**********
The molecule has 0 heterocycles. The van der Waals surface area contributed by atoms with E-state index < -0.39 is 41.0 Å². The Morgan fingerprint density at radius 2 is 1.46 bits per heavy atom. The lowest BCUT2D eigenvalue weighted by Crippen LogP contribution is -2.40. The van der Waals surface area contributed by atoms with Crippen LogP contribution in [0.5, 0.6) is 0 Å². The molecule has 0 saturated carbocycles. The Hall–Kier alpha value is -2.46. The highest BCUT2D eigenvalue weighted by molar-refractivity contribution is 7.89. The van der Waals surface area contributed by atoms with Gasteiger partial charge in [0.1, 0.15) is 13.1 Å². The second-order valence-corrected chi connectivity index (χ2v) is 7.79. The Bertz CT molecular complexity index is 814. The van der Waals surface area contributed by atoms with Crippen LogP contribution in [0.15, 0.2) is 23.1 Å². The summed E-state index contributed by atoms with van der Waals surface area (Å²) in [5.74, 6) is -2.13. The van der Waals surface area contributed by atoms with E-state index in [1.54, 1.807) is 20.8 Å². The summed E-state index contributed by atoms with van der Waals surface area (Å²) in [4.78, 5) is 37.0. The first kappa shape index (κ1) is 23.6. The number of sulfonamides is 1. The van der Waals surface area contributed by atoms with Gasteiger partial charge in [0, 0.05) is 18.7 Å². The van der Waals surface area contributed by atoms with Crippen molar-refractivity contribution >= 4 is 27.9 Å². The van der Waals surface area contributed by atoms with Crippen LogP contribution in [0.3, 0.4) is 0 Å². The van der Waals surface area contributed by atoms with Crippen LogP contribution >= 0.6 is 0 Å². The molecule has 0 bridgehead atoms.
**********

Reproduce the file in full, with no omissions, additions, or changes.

The molecule has 0 heterocycles. The van der Waals surface area contributed by atoms with E-state index < -0.39 is 41.0 Å². The Morgan fingerprint density at radius 2 is 1.46 bits per heavy atom. The lowest BCUT2D eigenvalue weighted by Crippen LogP contribution is -2.40. The van der Waals surface area contributed by atoms with Crippen LogP contribution in [0.5, 0.6) is 0 Å². The molecule has 0 saturated carbocycles. The Hall–Kier alpha value is -2.46. The highest BCUT2D eigenvalue weighted by molar-refractivity contribution is 7.89. The van der Waals surface area contributed by atoms with Gasteiger partial charge in [0.1, 0.15) is 13.1 Å². The second-order valence-corrected chi connectivity index (χ2v) is 7.79. The Bertz CT molecular complexity index is 814. The van der Waals surface area contributed by atoms with Crippen LogP contribution in [0.15, 0.2) is 23.1 Å². The summed E-state index contributed by atoms with van der Waals surface area (Å²) in [5.74, 6) is -2.13. The van der Waals surface area contributed by atoms with E-state index in [1.54, 1.807) is 20.8 Å². The summed E-state index contributed by atoms with van der Waals surface area (Å²) in [4.78, 5) is 37.0. The first kappa shape index (κ1) is 23.6. The number of sulfonamides is 1. The van der Waals surface area contributed by atoms with Gasteiger partial charge in [0, 0.05) is 18.7 Å². The van der Waals surface area contributed by atoms with Crippen molar-refractivity contribution >= 4 is 27.9 Å². The van der Waals surface area contributed by atoms with Crippen LogP contribution in [0.3, 0.4) is 0 Å². The van der Waals surface area contributed by atoms with Crippen LogP contribution >= 0.6 is 0 Å². The molecule has 0 bridgehead atoms.